Imperial College Healthcare NHS Trust, London.
London North West University Healthcare NHS Trust, London.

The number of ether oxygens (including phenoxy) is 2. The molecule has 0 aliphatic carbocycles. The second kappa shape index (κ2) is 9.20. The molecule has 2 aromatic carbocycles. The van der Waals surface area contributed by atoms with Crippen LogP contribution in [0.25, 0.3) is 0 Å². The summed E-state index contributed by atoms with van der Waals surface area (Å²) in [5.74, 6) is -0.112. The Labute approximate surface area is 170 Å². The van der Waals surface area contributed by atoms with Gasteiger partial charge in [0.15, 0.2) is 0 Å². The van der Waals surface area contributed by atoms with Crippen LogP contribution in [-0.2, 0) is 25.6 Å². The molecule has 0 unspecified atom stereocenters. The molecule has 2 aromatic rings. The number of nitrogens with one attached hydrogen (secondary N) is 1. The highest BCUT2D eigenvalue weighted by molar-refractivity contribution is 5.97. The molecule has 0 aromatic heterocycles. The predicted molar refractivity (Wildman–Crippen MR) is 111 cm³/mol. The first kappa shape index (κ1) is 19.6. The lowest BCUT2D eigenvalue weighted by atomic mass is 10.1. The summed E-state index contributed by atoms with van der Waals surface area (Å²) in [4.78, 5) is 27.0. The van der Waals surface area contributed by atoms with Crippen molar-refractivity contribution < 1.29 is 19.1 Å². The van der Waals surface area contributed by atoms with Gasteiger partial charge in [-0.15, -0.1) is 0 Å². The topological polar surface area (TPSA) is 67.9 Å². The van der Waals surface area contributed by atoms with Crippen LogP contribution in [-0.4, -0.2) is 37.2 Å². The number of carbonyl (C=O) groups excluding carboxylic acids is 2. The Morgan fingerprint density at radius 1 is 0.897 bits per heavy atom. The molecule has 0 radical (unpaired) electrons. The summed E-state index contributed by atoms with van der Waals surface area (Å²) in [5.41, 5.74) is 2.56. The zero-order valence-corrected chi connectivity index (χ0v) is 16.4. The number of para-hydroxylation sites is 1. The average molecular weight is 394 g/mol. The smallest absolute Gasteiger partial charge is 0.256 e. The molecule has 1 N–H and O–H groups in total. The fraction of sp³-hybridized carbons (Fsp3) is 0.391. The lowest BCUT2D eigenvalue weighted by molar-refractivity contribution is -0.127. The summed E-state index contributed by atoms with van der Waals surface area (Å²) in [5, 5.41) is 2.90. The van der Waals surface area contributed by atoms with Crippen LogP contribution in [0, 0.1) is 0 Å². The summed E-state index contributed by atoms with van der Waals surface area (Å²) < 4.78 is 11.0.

A draft UK Parliamentary Bill sought to criminalise assaults on emergency workers through biting and spitting. This seemed to be based on a fear of blood borne virus transmission. We undertook a literature search to clarify the risk of hepatitis infection from such exposures. We identified 245 possible papers and then reduced these to those relevant to HBV and HCV transmission through biting or spitting and the scientific plausibility. 9 papers were identified, reporting 16 possible cases of HBV (15 bites, 1 spitting) and 2 of HCV transmission (both bites). Only 3 HBV transmissions by bites and 1 by spitting, and both HCV transmissions were felt to be plausible. Although both HBV DNA and HCV RNA can be found in saliva of infected patients, it seems unlikely that there is enough to transmit infection unless there is blood contamination. In conclusion, the risk of acquiring HCV through spitting is negligible and is very low for HBV. The risk is also low for acquiring HBV and HCV through biting, especially if no blood is apparent in the saliva.